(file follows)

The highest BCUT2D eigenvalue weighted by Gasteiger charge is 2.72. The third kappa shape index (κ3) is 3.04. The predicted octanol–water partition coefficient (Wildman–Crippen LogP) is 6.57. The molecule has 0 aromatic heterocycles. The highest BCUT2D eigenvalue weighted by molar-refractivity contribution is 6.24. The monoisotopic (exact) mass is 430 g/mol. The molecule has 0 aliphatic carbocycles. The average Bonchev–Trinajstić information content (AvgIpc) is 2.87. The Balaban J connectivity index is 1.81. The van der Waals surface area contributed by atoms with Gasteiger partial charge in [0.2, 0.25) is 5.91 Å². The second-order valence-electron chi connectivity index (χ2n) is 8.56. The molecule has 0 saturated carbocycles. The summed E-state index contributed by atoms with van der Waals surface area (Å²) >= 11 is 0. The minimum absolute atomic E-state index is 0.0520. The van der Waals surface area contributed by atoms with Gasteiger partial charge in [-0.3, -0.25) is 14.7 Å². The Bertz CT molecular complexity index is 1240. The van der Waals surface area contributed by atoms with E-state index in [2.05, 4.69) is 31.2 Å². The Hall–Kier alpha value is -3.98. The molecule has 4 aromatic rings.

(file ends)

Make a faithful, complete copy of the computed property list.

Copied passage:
The highest BCUT2D eigenvalue weighted by Gasteiger charge is 2.72. The third kappa shape index (κ3) is 3.04. The predicted octanol–water partition coefficient (Wildman–Crippen LogP) is 6.57. The molecule has 0 aromatic heterocycles. The highest BCUT2D eigenvalue weighted by molar-refractivity contribution is 6.24. The monoisotopic (exact) mass is 430 g/mol. The molecule has 0 aliphatic carbocycles. The average Bonchev–Trinajstić information content (AvgIpc) is 2.87. The Balaban J connectivity index is 1.81. The van der Waals surface area contributed by atoms with Gasteiger partial charge in [0.2, 0.25) is 5.91 Å². The second-order valence-electron chi connectivity index (χ2n) is 8.56. The molecule has 0 saturated carbocycles. The summed E-state index contributed by atoms with van der Waals surface area (Å²) >= 11 is 0. The minimum absolute atomic E-state index is 0.0520. The van der Waals surface area contributed by atoms with Gasteiger partial charge in [-0.3, -0.25) is 14.7 Å². The Bertz CT molecular complexity index is 1240. The van der Waals surface area contributed by atoms with E-state index in [2.05, 4.69) is 31.2 Å². The Hall–Kier alpha value is -3.98. The molecule has 4 aromatic rings.